Eventually we moved out and I could not have been happier. I distanced myself from it mentally as much as I could. Then, when I was 18, I took another friend on a road trip to pack up a few things I'd left in the house (my parents hadn't managed to sell it, and wouldn't for 5 more years). The minute we got on the property, my friend seemed uncomfortable. When we came around the bend in the long, steep driveway, he went completely white. I could tell something was wrong, but he insisted he was OK, so we got to work. After a while he asked to use the bathroom and I directed him to mine. Not 20 seconds after he left, he came running back in, gasping for breath, and slammed the bedroom door behind him. He started babbling about a little blond girl who isn't really a little girl. All of a sudden he went dead still, looked me in the eye, and very solemnly said "She's not happy. With you. You left, and you weren't supposed to". We threw whatever we could grab in two trips in my car (after I walked him to another bathroom and waited outside the door) and got out at top speed.

An inviting trail at William B. Umstead State Park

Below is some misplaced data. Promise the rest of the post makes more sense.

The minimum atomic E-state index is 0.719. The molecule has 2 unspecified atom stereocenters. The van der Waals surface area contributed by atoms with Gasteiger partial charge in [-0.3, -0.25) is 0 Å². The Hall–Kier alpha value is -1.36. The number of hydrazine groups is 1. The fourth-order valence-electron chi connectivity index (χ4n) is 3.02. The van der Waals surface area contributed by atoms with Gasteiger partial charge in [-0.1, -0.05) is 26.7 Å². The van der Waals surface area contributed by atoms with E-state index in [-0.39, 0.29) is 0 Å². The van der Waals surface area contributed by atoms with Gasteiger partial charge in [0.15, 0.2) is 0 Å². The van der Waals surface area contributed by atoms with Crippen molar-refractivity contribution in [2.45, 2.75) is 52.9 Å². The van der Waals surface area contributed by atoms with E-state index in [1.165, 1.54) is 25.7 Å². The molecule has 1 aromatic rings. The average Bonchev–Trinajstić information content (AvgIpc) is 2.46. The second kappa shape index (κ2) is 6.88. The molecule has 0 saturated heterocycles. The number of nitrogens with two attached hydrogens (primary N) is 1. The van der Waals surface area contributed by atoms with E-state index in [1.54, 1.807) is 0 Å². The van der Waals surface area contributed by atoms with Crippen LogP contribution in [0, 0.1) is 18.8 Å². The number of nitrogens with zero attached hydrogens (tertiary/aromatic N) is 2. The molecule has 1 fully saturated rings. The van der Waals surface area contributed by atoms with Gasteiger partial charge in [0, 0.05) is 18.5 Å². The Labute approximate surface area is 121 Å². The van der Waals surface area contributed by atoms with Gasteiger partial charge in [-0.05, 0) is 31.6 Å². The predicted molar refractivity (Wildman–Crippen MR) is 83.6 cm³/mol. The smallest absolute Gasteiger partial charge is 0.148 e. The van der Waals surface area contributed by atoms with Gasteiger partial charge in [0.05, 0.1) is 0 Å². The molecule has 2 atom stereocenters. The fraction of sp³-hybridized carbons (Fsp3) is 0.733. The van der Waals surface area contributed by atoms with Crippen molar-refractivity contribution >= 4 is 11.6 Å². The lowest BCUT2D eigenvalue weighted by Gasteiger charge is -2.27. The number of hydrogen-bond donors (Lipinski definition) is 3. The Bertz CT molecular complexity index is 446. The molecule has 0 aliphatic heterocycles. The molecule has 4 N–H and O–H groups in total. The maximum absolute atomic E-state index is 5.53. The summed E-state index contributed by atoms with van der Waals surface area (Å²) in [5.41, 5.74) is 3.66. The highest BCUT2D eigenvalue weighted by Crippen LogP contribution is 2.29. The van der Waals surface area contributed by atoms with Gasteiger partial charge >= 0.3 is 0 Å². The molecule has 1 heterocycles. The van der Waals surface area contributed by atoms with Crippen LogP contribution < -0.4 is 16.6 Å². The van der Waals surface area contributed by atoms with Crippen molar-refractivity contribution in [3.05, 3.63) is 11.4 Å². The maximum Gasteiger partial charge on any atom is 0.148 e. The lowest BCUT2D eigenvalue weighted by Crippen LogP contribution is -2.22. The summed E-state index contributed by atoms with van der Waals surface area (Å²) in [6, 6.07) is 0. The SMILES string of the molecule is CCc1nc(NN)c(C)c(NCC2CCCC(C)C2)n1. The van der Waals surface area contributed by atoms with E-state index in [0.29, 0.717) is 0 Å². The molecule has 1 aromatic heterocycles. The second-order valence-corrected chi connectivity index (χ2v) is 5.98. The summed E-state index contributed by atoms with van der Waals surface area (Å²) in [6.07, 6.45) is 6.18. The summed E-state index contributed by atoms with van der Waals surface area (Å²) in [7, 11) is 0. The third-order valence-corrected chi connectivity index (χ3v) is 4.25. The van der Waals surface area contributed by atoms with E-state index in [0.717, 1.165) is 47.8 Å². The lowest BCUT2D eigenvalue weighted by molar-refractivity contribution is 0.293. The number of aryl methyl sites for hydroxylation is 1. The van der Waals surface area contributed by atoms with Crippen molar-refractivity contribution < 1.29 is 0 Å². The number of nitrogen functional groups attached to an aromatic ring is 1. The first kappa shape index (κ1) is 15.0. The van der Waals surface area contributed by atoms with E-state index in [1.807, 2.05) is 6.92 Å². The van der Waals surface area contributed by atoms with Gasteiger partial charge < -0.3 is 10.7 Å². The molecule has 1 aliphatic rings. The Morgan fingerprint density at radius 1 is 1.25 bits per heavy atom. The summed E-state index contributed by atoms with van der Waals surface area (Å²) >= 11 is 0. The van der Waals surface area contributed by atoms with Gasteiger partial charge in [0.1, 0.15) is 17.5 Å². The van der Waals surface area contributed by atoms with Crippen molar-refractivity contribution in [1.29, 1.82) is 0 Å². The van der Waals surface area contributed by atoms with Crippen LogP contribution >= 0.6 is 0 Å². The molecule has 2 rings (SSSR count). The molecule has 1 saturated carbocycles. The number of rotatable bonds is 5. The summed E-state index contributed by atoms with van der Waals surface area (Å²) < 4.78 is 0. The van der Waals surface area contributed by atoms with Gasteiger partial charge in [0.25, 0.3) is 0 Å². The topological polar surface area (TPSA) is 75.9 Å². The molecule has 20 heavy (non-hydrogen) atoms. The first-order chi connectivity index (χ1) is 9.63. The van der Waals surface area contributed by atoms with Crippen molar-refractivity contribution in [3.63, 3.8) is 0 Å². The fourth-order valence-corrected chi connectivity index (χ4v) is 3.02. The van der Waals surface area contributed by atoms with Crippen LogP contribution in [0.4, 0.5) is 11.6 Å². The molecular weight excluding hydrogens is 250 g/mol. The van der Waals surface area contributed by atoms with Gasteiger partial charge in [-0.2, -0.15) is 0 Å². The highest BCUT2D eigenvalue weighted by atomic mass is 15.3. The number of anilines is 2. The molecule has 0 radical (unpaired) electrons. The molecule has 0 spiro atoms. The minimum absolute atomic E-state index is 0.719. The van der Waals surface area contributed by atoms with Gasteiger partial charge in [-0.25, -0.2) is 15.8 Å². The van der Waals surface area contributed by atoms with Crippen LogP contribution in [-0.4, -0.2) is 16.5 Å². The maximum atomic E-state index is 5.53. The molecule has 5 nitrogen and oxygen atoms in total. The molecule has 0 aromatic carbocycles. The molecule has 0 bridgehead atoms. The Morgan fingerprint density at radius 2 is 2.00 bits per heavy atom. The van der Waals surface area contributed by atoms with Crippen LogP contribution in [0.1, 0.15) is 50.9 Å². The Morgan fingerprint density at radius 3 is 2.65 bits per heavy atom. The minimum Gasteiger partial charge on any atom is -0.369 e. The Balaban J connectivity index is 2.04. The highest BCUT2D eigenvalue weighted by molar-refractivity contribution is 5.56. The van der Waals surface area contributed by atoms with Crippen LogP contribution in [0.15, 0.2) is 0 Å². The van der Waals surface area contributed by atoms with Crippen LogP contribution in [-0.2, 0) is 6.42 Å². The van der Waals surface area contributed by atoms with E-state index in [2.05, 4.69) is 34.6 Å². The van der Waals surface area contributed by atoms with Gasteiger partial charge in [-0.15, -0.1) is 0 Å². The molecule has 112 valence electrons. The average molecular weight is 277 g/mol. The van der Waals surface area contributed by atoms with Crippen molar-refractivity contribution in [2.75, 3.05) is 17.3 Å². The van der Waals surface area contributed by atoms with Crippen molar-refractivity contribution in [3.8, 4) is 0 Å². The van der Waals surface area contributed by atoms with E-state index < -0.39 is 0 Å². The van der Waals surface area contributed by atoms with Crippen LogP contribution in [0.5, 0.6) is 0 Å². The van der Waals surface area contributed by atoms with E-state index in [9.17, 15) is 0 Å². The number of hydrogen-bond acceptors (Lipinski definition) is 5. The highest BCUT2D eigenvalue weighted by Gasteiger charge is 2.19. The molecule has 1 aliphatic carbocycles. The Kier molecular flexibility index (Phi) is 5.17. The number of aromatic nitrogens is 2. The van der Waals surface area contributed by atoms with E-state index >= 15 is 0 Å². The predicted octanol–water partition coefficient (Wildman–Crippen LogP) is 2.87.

Contact:

William B. Umstead State Park

8801 Glenwood Avenue
RaleighNC 27617
Phone919-571-4170
Our Email william.umstead@ncparks.gov
Latitude: 35.890500
Longitude: -78.750200

Park Hours:

The gate at the Crabtree Creek entrance will open at 7am daily as part of a pilot program to allow early access to the trails system. From March 15th through December 1st, the family campground gate will remain open an additional hour after the park closes so those campers have access in and out the park during that time. 

Crabtree Creek Entrance:
November-February: 7am - 6pm
March, April, September, October: 7am - 8pm
May - August: 7am - 9pm
Closed Christmas Day

Reedy Creek Entrance:
November - February: 8:00am - 6pm
March, April, September, October: 8:00am - 8pm
May - August: 8:00am - 9pm
Closed Christmas Day

William B. Umstead main park gates are closed and locked promptly at posted closing time. No entry or exit is permitted after this time except for law enforcement or medical emergencies.

Park Office/Visitor Center
8am - 5pm
Closed Christmas Day

Exhibit Hall
Located in the Visitor Center
January - December, 9am - 4:30pm
Closed Christmas Day

Tent and Trailer Family Campground
Season of Operation: March 15th - December 1st